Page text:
I read a book someplace, sometime where a person died, got to heaven and was turned away because he spent his entire life not applying themself toward learning. They depended upon others for all of their life ventures.
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Old 06-20-2024, 07:42 PM   #10
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Not sure what etrailer "experts" would say. As somebody mentioned, you can put 10k lbs hitch, but it won't change your towing capacity.

A separate issue is what is actual, comfortable towing capacity. Lifted suspension and tall wall tires result in poor towing experience vs. normal suspension and low profile tires.
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Old 06-20-2024, 11:08 PM   #11
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The expert answer for this question is all about understanding what the published specifications are.

In particular, the "Gross Combined Weight Rating" (GCWR) which includes the RV (vehicle) weight, and the weight of what is being towed combined. From what I found your GCWR is 23,000 lbs. The "Gross Vehicle Weight Rating" (GVWR) is the maximum that the RV should ever weigh which is 18,000 lbs for your RV. Which means that if you are 100% of the GVWR limit then you can only tow up to 5,000 lbs without exceeding the RV's chassis rating. (23k-18k = 5k)

However, if your RV weighs in at 17,000 lbs (or less), then you could tow your 6,000 lb Jeep and stay at or below the 23k GCWR but you would then still be limited by the 5,000 lb hitch. Therefore, I would order a new hitch, 7,500 lb rating if they make one, 10K if that is all that is available. Keep in mind that there is no harm at all in having a stronger hitch than needed.

FYI, this is where I got the specs from and it is for a 2017. I didn't take the time to locate the 2016 specs as for some reason I didn't see that on the jayco website. I would suspect the 2016 and 2017 have the same specs though for this model.

I would suggest that you weigh your RV for more specifics and try to keep the weight down both in the RV and the Jeep so you don't exceed the 23k GCWR and upgrade the hitch in any case as you know that you would be exceeding the hitch rating for sure when towing anything over 5k lbs. ~CA

https://www.jayco.com/rvs/class-a-mo...17-alante/30m/
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Old 06-26-2024, 03:50 PM   #12
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craigav is spot-on consistent with my research. GCWR drives the number. Please be cautious here because I ran this senerio past my auto/RV insurance agent ( who is an avid RVer) and he confirmed the GCWR numbers senerio. Regardless of what you do so far as modifications to the hitch. You cannot exceed the factory GCVW specs. My agent's caution is a good one: If an accident were to happen, your insurance company will investigate the weights of your rig & toad. My rig is limited to 5,000 tow capacity.... I moved to towing a 2dr Jeep Wrangler with factory tires. Its a good idea to run the numbers by your insurance agent. Agent said the best thing you can do is keep a recent printout of your weight sheet in your rig if you get into an accident. I certainly would not want to cause a situation where an accident occurs due to exceeding GCWR numbers or any other tow capacity numbers for that matter. I spoke to a scale operator once and asked if they ever have to provide records of weights to a court. He said, Yep, happens all time, he added there's cameras on every scale & cops are in here all the time checking.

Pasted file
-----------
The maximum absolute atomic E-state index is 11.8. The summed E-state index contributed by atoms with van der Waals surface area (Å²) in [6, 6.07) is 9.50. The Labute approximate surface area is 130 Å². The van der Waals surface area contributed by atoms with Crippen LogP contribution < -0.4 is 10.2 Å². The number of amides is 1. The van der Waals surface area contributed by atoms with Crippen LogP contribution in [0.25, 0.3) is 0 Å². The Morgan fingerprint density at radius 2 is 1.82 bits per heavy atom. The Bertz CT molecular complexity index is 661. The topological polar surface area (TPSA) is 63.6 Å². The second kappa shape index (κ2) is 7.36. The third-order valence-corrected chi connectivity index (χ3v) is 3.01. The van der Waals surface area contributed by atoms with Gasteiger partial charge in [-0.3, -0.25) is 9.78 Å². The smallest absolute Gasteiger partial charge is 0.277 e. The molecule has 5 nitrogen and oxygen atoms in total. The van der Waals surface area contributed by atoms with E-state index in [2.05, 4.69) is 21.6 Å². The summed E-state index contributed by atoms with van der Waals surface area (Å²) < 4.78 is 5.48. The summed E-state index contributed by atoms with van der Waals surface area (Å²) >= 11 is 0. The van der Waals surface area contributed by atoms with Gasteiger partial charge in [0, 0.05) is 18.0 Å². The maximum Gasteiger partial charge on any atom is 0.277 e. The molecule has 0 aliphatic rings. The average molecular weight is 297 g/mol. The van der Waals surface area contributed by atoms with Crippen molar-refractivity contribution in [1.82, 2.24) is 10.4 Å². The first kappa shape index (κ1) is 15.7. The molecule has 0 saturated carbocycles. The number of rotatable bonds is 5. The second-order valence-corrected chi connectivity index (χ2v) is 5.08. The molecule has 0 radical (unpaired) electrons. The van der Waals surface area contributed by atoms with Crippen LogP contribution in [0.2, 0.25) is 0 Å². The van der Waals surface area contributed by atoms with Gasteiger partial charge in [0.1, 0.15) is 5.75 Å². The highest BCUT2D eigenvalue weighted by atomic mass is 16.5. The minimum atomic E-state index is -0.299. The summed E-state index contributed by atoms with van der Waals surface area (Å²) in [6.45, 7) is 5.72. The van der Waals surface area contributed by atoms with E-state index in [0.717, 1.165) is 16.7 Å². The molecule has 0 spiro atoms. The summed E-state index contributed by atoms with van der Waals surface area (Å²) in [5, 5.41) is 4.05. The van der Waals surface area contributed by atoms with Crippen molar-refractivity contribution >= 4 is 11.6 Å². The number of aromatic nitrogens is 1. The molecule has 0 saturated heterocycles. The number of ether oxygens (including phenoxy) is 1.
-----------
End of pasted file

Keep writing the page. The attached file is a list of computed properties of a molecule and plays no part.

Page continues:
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Old 06-27-2024, 07:53 AM   #13
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30' trailer + Jeep = No! Don't do it!

My 2 cents

I have a 30' trailer, I tow it with a 1 ton SRW. I would never tow it with anything less than a 3/4 ton truck.
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Old 06-27-2024, 08:56 AM   #14
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30' trailer + Jeep = No! Don't do it!

My 2 cents

I have a 30' trailer, I tow it with a 1 ton SRW. I would never tow it with anything less than a 3/4 ton truck.
I wouldn't suggest to tow a jeep behind a 30' trailer either. However in this case, the OP has a 30' Alante which is a motorhome that has a relatively strong engine\transmission and chassis with a GCWR of 23,000 lbs. ~CA
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Old 06-27-2024, 12:13 PM   #15
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30' trailer + Jeep = No! Don't do it!

My 2 cents

I have a 30' trailer, I tow it with a 1 ton SRW. I would never tow it with anything less than a 3/4 ton truck.
Do ya think we are discussing a tow vehicle or a towed vehicle?
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Old 06-27-2024, 12:46 PM   #16
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Original ? in this thread involved a motorhome & toad vehicle but as is typical, to arrive at a possible solution one has to consider both the tow vehicle (MH) and the towed (toad) vehicles. The critical Gross Combined Weight Rating (GCWR) being the maximum weight a vehicle can safely carry (haul/pull), including the vehicle, cargo, passengers, and toad weights in this case. Toad can be replaced with "trailer" in the case of a travel trailer. Good question norty1.
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Old 06-28-2024, 03:54 AM   #17
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Do ya think we are discussing a tow vehicle or a towed vehicle?
Wait, I thought this thread was discussing a TOAD vehicle.
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Old 06-28-2024, 08:38 AM   #18
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Wait, I thought this thread was discussing a TOAD vehicle.
Oh my! Murff has some competition with the corn!
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Old 06-28-2024, 04:44 PM   #19
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Oh my! Murff has some competition with the corn!